With a 20-year investment perspective, you are considered to be a long-term investor. Put your money in the stock market, directly or through mutual funds containing stocks; the value of your investment may fluctuate, but over a longer time span, your average return is higher than what safer options can offer.

Your stock or investment fund may be up 11% one year, down 6% the next, then rebound up 9% and so forth, so it's definitely a bumpier ride than safe and predictable options, such as a savings account or a certificate of deposit (CD). However, when the 20 years have passed, you are virtually guaranteed to come out ahead in terms of actual dollars in your account. Safety comes at a price, while risk gets you a premium. Since you don't have to lose sleep over a stock market crash in a particular year, you get to reap the premium while the long time span negates most of the risk.

Dollar Cost Averaging

Since you invest a set $100 a month, you are buying shares in good times as well as bad times. In good times, the value of your shares increase. For example, suppose you start buying shares in a stock fund that cost $20 per share. You get five shares for your $100. A year later, the fund has done well and the share price has risen to $25. Now you only get four shares for your $100, but you're happy anyway; the five shares from that first month a year ago has appreciated in value, 5 x $25 = $125, netting a $25 gain. The second month, the shares were $21, so that month you got 4.77 shares, netting you a $19 gain, and so forth. In good times, you get fewer shares, which reduces the future potential upside, but it also means you have a nice total gain on your investment.

Suppose the share price had dropped from $20 to $15 in that first year. You'd have made a loss of 5 x $5 = $25 on your first month's investment. The second month you bought shares at $19 apiece, meaning you got 5.26 shares. The loss from the second month then becomes 5.26 x $4 = $21, and so on.

While that loss certainly stings, you are getting bargain-priced shares for the monthly $100 investment. Since the share price is only $15, you can snap up 6.67 shares per month for as long as the slump lasts. When things brighten up six months later, you have purchased 6 x 6.67 = 40 shares at the bottom. Then, even with a modest rebound to $18 a share, you have now made a gain of 40 x $3 = $120 from those bargain shares alone. Meanwhile, the loss from the first month has shrunk to $10, the second month to just over $5 and so on, meaning you are already back in the black with a vengeance. When the share price returns to the original $20, the initial loss is completely wiped out, while the gain of the six months' bargain shares grows to 6 x $5 = $200.

If you keep your cool and stick with the plan even when the market is down, you get more shares for your money. These additional shares boost investment returns when the market rebounds. This is a big part of the reason why regular stock investors get a higher long-term return compared to safer investments despite the temporary ups and downs in the market.


Many stocks and funds also give dividends to investors. The dividends are essentially profits given to the owners (shareholders) providing a couple extra percent return on top of regular share price increases. Most mutual funds and stocks offer the option of automatically reinvesting the dividends. This is done in good times as well as bad times, meaning that you get dollar cost averaging on what is essentially an invisible boost to your regular investment schedule.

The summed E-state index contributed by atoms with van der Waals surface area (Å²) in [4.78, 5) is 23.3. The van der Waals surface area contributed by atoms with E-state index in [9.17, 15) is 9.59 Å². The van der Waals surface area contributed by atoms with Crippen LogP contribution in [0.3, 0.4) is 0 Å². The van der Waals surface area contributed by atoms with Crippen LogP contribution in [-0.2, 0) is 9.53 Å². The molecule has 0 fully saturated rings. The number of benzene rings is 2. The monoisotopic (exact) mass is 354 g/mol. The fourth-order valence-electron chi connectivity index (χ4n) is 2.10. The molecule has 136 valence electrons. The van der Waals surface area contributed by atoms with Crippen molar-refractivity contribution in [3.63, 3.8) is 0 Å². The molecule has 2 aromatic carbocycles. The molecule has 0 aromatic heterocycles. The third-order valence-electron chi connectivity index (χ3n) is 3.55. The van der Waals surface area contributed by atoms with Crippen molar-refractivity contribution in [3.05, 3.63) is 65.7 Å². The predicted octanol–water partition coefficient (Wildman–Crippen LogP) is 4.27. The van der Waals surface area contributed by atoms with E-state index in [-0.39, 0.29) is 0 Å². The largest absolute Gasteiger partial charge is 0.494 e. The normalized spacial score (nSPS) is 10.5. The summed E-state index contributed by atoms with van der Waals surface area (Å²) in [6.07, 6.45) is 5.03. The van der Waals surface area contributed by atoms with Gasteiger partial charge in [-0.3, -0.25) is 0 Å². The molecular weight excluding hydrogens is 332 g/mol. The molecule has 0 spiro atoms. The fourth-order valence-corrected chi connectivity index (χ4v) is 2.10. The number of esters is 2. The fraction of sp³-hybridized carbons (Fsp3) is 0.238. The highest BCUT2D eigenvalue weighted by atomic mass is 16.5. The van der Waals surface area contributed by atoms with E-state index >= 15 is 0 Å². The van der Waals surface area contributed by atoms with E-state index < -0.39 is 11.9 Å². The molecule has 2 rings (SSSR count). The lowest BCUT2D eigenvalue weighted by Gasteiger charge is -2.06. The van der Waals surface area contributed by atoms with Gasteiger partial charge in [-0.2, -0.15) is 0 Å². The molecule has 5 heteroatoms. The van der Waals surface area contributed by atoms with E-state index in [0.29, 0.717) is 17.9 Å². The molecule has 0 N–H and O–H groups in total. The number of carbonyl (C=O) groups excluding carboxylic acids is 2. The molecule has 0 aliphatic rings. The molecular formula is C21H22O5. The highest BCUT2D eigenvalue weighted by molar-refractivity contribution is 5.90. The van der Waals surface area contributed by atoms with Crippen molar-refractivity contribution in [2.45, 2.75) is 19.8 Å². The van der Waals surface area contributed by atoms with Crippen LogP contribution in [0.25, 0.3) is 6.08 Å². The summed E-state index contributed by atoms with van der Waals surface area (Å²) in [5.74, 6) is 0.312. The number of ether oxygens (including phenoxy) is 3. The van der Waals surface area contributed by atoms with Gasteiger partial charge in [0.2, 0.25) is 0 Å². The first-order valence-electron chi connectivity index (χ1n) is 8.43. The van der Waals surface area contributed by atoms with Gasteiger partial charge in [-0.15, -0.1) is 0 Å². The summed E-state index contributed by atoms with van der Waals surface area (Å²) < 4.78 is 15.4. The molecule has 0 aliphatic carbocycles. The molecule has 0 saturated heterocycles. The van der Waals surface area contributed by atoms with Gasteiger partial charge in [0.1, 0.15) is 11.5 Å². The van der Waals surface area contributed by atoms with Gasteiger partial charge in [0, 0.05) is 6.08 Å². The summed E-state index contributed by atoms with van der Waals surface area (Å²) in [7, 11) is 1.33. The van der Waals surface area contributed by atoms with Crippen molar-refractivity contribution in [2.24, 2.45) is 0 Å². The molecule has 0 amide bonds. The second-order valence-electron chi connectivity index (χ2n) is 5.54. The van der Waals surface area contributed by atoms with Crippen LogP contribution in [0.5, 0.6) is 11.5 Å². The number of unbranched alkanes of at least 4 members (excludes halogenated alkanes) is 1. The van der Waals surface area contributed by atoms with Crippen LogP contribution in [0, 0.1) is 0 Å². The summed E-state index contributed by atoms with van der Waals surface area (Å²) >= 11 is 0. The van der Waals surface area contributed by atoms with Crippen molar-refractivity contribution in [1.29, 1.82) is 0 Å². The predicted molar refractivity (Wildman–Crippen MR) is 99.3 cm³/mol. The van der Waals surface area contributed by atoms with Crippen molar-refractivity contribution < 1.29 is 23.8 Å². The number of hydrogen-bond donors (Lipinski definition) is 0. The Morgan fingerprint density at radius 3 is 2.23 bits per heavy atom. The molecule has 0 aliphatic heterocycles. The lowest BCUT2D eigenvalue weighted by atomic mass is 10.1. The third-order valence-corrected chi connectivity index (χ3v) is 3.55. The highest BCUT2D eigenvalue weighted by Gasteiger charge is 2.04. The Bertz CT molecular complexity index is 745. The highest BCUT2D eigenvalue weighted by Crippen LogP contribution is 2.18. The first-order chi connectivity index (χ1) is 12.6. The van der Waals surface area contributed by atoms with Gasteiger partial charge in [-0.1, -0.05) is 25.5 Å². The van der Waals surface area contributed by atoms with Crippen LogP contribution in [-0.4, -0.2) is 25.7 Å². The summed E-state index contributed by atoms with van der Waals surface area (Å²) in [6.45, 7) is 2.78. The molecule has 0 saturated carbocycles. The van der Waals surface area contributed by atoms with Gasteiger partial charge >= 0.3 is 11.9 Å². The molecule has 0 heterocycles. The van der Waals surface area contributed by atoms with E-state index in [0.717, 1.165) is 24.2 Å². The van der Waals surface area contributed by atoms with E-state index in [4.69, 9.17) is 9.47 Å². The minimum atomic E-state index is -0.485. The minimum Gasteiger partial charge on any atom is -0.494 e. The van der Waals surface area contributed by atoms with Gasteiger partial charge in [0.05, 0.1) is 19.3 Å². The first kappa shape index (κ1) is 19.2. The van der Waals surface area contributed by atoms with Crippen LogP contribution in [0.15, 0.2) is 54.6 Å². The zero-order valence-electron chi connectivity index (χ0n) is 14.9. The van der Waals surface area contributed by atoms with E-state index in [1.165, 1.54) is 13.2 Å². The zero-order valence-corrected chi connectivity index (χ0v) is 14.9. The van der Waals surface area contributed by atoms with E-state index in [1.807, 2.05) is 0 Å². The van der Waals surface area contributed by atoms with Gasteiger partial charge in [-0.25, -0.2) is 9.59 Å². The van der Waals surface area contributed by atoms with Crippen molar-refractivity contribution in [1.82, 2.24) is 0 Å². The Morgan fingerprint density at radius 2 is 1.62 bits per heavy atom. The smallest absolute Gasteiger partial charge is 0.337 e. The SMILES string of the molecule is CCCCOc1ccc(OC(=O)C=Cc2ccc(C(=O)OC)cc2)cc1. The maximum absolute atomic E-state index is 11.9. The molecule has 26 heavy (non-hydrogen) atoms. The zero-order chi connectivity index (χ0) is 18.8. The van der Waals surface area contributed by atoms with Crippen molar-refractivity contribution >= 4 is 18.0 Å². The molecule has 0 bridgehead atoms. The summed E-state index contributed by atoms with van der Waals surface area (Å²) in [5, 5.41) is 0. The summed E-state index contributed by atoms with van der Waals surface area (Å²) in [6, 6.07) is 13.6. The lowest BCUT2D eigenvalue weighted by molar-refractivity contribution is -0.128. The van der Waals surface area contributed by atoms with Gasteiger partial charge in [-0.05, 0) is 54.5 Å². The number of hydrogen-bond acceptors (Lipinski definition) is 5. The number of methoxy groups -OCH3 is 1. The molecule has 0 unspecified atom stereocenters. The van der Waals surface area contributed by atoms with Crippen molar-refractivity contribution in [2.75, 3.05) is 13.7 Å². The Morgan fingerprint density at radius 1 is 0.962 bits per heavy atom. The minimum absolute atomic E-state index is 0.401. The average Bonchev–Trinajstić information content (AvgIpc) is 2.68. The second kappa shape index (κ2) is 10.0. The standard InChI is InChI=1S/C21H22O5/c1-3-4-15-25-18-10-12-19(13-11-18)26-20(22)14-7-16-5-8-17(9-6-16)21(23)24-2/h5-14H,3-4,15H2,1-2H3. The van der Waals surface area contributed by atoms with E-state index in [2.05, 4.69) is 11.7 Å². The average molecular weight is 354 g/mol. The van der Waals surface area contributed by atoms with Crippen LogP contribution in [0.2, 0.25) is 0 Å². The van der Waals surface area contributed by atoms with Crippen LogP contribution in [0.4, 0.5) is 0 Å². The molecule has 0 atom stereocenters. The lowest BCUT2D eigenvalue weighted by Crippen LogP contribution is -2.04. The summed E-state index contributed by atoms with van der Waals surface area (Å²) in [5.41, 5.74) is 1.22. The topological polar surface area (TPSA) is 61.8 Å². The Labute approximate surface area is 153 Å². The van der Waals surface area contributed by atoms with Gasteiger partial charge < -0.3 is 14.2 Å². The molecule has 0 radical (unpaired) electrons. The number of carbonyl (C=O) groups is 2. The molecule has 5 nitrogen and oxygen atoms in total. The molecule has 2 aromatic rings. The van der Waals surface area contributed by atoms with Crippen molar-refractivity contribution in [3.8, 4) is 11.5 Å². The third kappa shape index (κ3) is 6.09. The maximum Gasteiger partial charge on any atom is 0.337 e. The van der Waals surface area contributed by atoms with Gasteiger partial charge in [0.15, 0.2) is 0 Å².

The Math

Assume that you have decided to invest in a mutual fund with an average annual return of 7%, including the dividend. For simplicity's sake, assume that compounding takes place once a year. After 20 years, you will have paid 20 x 12 x $100 = $24,000 into the fund. However, the compounding return will more than double your investment. The easy way to run the numbers is using a calculator, but you can do the math manually by adding the new year's contribution to the old total, and then multiply the new total by 1.07 for each year.

Year 1: $1,200×1.07=$1,284\begin{aligned} &\text{Year 1: } \$1,200 \times 1.07 = \$1,284 \\ \end{aligned}Year 1: $1,200×1.07=$1,284

Year 2: ($1,284+$1,200)×1.07=$2,658\begin{aligned} &\text{Year 2: } ( \$1,284 + \$1,200 ) \times 1.07 = \$2,658 \\ \end{aligned}Year 2: ($1,284+$1,200)×1.07=$2,658

Year 3: ($2,658+$1,200)×1.07=$4,128\begin{aligned} &\text{Year 3: } ( \$2,658 + \$1,200 ) \times 1.07 = \$4,128 \\ \end{aligned}Year 3: ($2,658+$1,200)×1.07=$4,128

Other Factors

In reality, your annual statement won't be as tidy as any calculator can predict. For starters, the math is usually heavily simplified in that it does not take into account any of the fees, taxes and similar factors. There's also some wiggle room in how it calculates the averages going into the equation. Still, history shows consistently superior returns for regular investing in stocks or stock funds compared to other types of investments, making it the obvious choice for a long-term investor.

A small sum such as $100 leaves little choice besides mutual funds, at least in the beginning. Even discount brokers charge a $5 to $10 fee per transaction when buying stocks; unless you're dabbling in the risky penny stock barrel, that means you won't be able to diversify your portfolio. By contrast, mutual funds are premade portfolios of many different stocks with a clearly defined risk profile and built-in diversification.

However, the mutual fund charges an annual fee that can grow rather to a rather substantial size as your capital grows. If you are comfortable taking a more active role in selecting your investments, it may make sense to pull the money out of the fund after a few years and create your own diversified stock portfolio at a discount brokerage.